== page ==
The Source for Neurovascular News and Education

June 06, 2020

Key Points:

- ATACH-2 trial compares standard vs intensive blood pressure lowering in intracerebral hemorrhage

- Similar outcomes with both but more complications with intensive approach

 

Intensive blood pressure lowering does not reduce the risks of death or disability compared with the standard approach in patients with intracerebral hemorrage, according to results of the randomized ATACH-2 trial published September 15, 2016, in the New England Journal of Medicine.

Findings from ATACH-2 were previously released at the European Stroke Organisation Conference meeting this May.

An outside expert commenting on ATACH-2 for Neurovascular Exchange, however, warned against interpreting this study to mean that blood pressure lowering is useless in this clinical context. Rather, it shows that lowering beyond currently recommended guideline levels is probably not necessary.

For ATACH-2, Adnan I. Qureshi, MD, of the University of Minnesota (Minneapolis, MN) and colleagues randomized 1,000 patients with intracerebral hemorrhage < 60 cm3 in volume and a Glasgow Coma Scale (GCS) score ≥ 5 to a systolic blood pressure target of 110-139 mm Hg (intensive treatment) or 140-179 mm Hg (standard treatment). Blood pressure was lowered using IV nicardipine, which was administered within 4.5 hours after symptom onset.

Patients’ mean systolic blood pressure was 200.6 mm Hg at baseline. Their mean age was 61.9 years, and 56.2% were Asian.

The primary outcome of death or disability (defined as an mRS score 4-6) at 3 months following randomization and after adjusting for for age, initial GCS score, and presence or absence of intraventricular hemorrhage occured in a similar proportion of patients in each group. The rate of serious adverse events considered to be related to treatment and occurring within 72 hours after randomization was also similar for both groups. On the other hand, the intensive treatment group experienced more serious adverse events within 3 months and more renal adverse events within 7 days (table 1).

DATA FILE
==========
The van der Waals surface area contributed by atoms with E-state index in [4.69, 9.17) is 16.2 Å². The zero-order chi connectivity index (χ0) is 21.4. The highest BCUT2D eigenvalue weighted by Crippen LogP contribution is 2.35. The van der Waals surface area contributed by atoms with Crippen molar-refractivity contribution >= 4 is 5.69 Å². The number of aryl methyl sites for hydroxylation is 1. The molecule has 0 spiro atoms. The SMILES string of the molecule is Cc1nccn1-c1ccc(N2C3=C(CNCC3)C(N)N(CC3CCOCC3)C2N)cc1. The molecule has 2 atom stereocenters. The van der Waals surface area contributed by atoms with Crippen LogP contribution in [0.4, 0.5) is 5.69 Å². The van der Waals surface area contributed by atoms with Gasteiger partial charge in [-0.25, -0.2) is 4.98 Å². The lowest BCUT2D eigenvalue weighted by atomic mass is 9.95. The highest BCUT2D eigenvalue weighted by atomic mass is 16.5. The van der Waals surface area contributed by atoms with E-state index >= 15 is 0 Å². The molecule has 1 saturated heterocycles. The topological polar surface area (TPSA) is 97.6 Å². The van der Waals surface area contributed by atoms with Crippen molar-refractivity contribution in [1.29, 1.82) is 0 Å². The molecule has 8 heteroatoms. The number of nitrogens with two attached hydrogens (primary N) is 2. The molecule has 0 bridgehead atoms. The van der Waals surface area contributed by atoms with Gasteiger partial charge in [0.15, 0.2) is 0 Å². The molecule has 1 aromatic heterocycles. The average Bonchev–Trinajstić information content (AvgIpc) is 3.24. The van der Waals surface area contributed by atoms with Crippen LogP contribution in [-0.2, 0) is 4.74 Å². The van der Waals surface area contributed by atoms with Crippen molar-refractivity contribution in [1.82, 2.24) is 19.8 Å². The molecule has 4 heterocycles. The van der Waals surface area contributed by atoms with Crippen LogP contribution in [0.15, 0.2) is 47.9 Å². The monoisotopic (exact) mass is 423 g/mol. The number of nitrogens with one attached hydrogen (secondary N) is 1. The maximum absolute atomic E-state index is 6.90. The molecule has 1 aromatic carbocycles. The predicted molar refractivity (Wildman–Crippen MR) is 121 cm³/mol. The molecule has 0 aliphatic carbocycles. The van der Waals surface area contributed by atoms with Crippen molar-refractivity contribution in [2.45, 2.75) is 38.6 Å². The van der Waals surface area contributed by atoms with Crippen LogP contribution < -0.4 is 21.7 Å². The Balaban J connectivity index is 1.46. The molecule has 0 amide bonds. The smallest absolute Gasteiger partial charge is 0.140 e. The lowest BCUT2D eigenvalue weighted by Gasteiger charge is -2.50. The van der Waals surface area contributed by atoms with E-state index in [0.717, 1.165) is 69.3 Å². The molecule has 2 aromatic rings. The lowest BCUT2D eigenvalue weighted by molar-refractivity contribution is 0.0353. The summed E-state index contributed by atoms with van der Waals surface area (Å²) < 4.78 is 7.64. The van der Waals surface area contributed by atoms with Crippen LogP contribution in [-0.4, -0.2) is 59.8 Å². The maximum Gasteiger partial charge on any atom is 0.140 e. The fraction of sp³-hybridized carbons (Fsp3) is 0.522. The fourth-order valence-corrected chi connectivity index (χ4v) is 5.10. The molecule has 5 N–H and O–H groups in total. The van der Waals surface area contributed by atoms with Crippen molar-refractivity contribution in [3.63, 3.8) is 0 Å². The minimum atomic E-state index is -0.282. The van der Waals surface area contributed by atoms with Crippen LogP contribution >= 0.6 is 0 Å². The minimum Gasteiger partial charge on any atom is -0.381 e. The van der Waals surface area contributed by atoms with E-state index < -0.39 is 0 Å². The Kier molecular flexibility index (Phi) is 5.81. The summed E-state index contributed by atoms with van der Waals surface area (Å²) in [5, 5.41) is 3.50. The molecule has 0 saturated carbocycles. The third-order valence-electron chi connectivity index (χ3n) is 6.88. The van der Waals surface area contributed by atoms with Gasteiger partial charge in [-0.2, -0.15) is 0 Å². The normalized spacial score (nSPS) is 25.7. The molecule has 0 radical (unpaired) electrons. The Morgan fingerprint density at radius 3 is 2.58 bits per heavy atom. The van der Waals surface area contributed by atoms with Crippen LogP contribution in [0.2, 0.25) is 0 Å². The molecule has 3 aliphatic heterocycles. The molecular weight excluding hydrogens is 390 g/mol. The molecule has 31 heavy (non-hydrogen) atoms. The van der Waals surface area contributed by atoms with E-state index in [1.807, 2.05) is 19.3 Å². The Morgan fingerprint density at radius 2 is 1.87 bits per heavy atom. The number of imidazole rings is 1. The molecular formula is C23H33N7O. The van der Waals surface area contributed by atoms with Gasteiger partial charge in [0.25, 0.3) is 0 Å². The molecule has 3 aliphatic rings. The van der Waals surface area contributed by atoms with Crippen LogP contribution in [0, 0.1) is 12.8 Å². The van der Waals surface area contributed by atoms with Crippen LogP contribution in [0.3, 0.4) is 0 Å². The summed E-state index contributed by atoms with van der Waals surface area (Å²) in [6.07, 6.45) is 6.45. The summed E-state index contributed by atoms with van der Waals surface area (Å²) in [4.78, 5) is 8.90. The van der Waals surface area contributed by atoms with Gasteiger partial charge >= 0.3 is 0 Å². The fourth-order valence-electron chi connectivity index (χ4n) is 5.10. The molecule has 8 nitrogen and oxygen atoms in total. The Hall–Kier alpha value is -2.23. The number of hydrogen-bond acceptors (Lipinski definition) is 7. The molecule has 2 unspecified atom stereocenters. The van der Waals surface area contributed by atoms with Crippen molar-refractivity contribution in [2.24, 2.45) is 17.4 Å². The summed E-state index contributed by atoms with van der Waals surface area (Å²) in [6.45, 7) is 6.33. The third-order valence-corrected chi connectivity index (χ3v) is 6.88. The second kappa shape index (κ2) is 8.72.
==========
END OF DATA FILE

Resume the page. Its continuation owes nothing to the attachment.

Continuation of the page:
Table 1. Outcomes in Intracerebral Hemorrhage by Blood Pressure Lowering Strategy

 

Standard

(n = 68)

Intensive

(n = 29)

P Value

3-Month Death or Disability

37.7%

38.7%

NS

Serious Adverse Events ≤ 72 Hours

1.2%

1.6%

NS

Serious Adverse Events ≤ 3 Months

25.6%

20%

.05

Renal Adverse Events ≤ 7 Days

9%

4&

.002


After a prespecified interim analysis, enrollment in the trial was stopped because of futility.


Standard Approach Remains Important

At least two-thirds of patients with intracerebral hemorrage have an acute hypertensive response, Craig Anderson, MD, PhD, of the George Institute for Global Health (Sydney, Australia), told Neurovascular Exchange in an email. “Studies are consistent in indicating a strong positive association between increasing blood pressure and poor outcomes of death and disability,” he noted.

Dr. Qureshi pointed out, also in an email, that “there is data from observational studies suggesting that the hematoma continues to enlarge more frequently in patients withan  acute hypertensive response. There is also a higher mortality in patients with untreated acute hypertensive response.”

INTERACT2, published in 2013, “indicated that lowering of elevated systolic blood pressure to a target of 140 mm Hg within 1 hour improved chances of recovery,” said Dr. Anderson, who was principal investigator of that trial. “However, this is only one trial, and it did not provide definitive evidence, leaving questions as to the real benefits of blood pressure control in this serious condition.”

More definitive evidence is needed, both physicians said, particularly in light of the overall lack of consistency in the management of blood pressure among patients with intracerebral hemorrhage, which ranges from aggressive control using IV agents to no control at all, unless blood pressure is very elevated. The most common paradigm today, Dr. Qureshi noted, is to maintain a systolic blood pressure < 180 mm Hg, which is a full 40 mm Hg higher than the 140-mm Hg target found to be optimal in INTERACT2.

ATACH-2 “suggests that very early, rapid, and very intensive control of elevated blood pressure does not improve outcome and provides potential harms and unnecessary effort,” said Dr. Anderson. But, on the other hand, it does not indicate that lowering blood pressure as per current guidelines, based on the INTERACT2 trial, is useless, he stressed. “There is no doubt that this paper has added some confusion to the evidence. [But] I believe it adds, rather than goes against, INTERACT2 results in showing that we don’t need to go further with early intensive blood pressure lowering than what has been shown with the INTERACT2 study.”

According to Dr. Qureshi, the results of this latest trial “should homogenize the management to at least some degree across institutions. Clinicians will be more aware of the clinical benefit (or lack of) when choosing a particular strategy for systolic blood pressure treatment in patients with intracerebral hemorrhage.”

 


Source:

Qureshi AI, Palesch YY, Barsan WG, et al. intensive blood-pressure lowering in patients with acute cerebral hemorrhage. N Engl J Med. 2016;375:1033-1043.

Disclosures:

- Dr.Qureshi reports no relevant conflicts of interest

- Dr. Anderson reports receiving lecture and travel fees from Takeda

 

 

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